Who is at Risk of Disordered Eating?


Participation in sport does not cause disordered eating. Some athletes are vulnerable to disordered eating. Sports that have body weight, endurance and aesthetic demands can also increase the chances that an athlete will develop an eating disorder. Disordered eating may be more prevalent in:

  • Weight-class sports: boxing, wrestling, martial arts, rowing, equestrian events, sailing
  • Endurance sports: distance running, cycling, triathlon, swimming, cross-country skiing
  • Aesthetic-component sports: synchronized swimming, gymnastics, figure skating, dance, diving, cheerleading
  • Body Emphasis (non-judged): volleyball (beach and indoor), tennis, ski jumping

"Participation in sport is an easy way to hide disordered eating because of the misguided idea that weight loss improves performance. Excessive training is also thought to improve the athlete's performance. This makes it seem okay for an athlete to become obsessed with thinness"
(Thompson & Sherman (1993) Helping Athletes with Eating Disorders, Human Kinetics).


According to research, anywhere from 15% to 62% of female athletes deal with disordered eating in a variety of sports. In addition, 83% of male athletes are dissatisfied with their weight. Many people think of eating disorders as a "woman's problem," however, more and more males are being diagnosed with various eating and body image disorders. As women in the media have become slimmer over the last two decades, men have become more muscular and 'v-shaped'. As the "ideal" body shape has changed, it seems that men, particularly as teenagers and young adults, are feeling more body dissatisfaction than they ever have before. To achieve this ideal, many male athletes are trying desperately to change their natural body shapes, both for appearance and in an attempt to increase their performance.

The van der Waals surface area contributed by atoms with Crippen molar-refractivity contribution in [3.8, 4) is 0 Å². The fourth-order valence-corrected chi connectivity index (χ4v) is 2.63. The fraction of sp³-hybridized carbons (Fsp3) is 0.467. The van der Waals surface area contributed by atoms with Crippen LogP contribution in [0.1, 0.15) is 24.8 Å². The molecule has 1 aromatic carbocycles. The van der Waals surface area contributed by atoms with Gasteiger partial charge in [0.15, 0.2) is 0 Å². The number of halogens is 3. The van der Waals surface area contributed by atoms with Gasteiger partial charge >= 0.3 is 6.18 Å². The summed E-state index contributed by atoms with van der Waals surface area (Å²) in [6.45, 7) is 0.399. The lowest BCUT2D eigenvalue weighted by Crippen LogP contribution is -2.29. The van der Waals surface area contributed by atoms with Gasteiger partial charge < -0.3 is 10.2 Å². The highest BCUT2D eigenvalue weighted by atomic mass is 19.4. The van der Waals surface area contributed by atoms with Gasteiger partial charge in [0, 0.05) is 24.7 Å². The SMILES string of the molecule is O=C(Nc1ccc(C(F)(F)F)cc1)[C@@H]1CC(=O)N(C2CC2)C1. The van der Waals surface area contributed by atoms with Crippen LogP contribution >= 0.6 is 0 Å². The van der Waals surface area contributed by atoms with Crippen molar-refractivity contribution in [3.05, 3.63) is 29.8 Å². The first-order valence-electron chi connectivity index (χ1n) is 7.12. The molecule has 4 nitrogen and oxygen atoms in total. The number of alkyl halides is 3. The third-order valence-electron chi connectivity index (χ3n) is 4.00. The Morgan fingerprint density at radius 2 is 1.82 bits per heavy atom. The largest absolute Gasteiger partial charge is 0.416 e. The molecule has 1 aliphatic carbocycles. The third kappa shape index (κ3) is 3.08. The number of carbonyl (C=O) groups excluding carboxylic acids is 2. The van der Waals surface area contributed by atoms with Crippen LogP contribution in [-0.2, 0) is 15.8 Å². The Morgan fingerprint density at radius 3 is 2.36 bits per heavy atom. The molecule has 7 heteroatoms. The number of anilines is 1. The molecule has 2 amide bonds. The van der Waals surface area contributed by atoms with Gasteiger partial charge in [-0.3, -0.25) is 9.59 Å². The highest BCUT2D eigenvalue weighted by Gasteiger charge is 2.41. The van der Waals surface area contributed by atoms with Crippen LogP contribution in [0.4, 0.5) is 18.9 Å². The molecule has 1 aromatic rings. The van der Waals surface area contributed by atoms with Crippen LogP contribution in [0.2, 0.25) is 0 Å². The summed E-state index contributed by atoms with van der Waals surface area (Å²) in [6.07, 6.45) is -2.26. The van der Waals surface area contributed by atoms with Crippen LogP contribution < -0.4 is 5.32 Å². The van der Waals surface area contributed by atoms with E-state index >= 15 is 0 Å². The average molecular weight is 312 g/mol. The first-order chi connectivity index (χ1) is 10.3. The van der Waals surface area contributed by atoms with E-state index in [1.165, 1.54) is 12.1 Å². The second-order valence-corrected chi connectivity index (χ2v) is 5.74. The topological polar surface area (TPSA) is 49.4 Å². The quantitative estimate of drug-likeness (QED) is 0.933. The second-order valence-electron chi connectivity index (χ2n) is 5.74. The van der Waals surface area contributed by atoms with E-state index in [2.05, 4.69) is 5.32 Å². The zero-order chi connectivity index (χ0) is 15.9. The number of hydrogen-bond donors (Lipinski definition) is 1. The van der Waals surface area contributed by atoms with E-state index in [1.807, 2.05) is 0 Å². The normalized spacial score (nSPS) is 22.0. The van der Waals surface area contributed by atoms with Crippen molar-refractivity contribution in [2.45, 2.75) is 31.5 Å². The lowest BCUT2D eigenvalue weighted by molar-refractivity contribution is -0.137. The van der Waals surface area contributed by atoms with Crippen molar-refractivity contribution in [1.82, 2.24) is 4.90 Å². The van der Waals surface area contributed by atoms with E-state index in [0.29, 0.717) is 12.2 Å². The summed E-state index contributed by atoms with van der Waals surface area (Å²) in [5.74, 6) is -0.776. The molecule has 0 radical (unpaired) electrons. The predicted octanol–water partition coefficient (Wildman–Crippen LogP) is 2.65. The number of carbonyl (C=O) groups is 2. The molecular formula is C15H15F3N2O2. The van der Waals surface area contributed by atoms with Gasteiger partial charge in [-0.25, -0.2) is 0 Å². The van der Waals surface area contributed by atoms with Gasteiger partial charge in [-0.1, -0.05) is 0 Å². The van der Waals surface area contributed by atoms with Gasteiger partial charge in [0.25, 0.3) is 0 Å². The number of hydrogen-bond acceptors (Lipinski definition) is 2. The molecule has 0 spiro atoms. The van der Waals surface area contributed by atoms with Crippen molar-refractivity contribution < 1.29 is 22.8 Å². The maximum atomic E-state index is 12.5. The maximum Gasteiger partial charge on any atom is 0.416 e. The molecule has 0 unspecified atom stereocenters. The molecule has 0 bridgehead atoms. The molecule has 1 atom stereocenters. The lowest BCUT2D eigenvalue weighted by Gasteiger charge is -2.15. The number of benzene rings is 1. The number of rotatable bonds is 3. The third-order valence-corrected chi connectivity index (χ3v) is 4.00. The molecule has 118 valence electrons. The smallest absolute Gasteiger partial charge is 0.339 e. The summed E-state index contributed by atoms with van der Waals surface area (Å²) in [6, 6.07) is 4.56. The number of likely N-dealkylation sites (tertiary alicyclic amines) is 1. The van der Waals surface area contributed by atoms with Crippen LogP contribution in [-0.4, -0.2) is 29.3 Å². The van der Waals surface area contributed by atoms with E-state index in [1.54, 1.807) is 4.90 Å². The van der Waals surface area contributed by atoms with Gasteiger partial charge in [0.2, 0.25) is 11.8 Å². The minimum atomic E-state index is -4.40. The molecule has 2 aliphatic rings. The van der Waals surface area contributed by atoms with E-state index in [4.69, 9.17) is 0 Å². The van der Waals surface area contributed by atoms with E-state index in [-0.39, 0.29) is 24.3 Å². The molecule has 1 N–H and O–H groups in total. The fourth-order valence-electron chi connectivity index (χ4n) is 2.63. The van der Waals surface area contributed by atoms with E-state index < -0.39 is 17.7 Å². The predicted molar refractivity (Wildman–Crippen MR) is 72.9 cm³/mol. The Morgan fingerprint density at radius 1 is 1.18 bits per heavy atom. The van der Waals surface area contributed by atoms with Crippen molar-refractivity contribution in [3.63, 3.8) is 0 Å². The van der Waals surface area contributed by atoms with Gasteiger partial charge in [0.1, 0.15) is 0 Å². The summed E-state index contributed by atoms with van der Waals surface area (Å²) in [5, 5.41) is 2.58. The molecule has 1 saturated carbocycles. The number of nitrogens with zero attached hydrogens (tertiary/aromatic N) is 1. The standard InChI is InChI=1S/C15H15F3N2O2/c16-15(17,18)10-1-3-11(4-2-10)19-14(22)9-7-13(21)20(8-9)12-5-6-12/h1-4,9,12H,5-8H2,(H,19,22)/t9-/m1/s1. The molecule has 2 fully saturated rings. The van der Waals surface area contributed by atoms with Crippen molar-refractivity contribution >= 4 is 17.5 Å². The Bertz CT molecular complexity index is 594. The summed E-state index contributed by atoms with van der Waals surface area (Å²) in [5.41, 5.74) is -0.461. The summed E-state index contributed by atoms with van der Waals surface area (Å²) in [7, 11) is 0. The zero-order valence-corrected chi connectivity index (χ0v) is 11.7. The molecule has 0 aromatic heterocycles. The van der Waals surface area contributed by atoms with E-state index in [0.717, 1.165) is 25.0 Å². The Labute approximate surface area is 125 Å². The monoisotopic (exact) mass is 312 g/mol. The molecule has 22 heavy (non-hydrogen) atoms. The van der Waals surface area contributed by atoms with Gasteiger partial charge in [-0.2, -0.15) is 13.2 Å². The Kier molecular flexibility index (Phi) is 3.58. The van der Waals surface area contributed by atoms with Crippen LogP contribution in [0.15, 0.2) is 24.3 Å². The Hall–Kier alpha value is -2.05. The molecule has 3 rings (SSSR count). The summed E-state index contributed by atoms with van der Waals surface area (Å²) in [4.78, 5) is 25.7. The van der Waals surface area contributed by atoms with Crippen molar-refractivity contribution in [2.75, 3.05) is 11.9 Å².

There is a broad consensus, however, that eating disorders in males are clinically similar to, if not indistinguishable from, eating disorders in females.

Approximately 10% of eating disordered individuals coming to the attention of mental health professionals are male.

A national survey of 11,467 high school students and 60,861 adults revealed the following gender differences:

  • Among the adults, 38% of the women and 24% of the men were trying to lose weight.
  • Among high school students, 44% of the females and 15% of the males were attempting to lose weight.

Based on a questionnaire administered to 226 college students (98 males and 128 females) concerning weight, body shape, dieting, and exercise history, the authors found that 26% of the men and 48% of the women described themselves as overweight. Women dieted to lose weight whereas men usually exercised.

While some male athletes do suffer from anorexia and bulimia, many feel that they are underweight and want to gain weight and muscle in order to look the way they believe a man or athlete “should” look. Men also differ from women in that their eating disorders usually occur later in life, and they are more likely to use excessive exercise, rather than vomiting and laxatives, to control weight.

While eating disorders may develop for a variety of reasons, male athletes often take on these behaviours as a way to decrease the pressure and anxiety that comes from their competition. Using eating and exercise as a way of coping with stress can lead to dangerous results for athletes, and may be even more common than we think. Some reports have shown that 83% of male athletes are dissatisfied with their current weight. This suggests that eating disorders in male athletes has the potential to be a much bigger problem than health professionals, coaches, parents and athletes ever realized.

  • Body image concerns may be important predictors of eating disorders in males. Wertheim et al., (1992) found that a desire to be thinner was a more important predictor of weight loss behaviors than psychological or family variables, for both male and female adolescents.
  • Kearney-Cooke and Steichen-Asch (1990) found that the preferred body shape for contemporary men without eating disorders was the V-shaped body, whereas the eating-disordered group strove for the “lean, toned, thin” shape. The authors found that most of the men with eating disorders reported negative reactions from their peers. They reported being the last ones chosen for athletic teams and often cited being teased about their bodies as the times when they felt most ashamed of their bodies.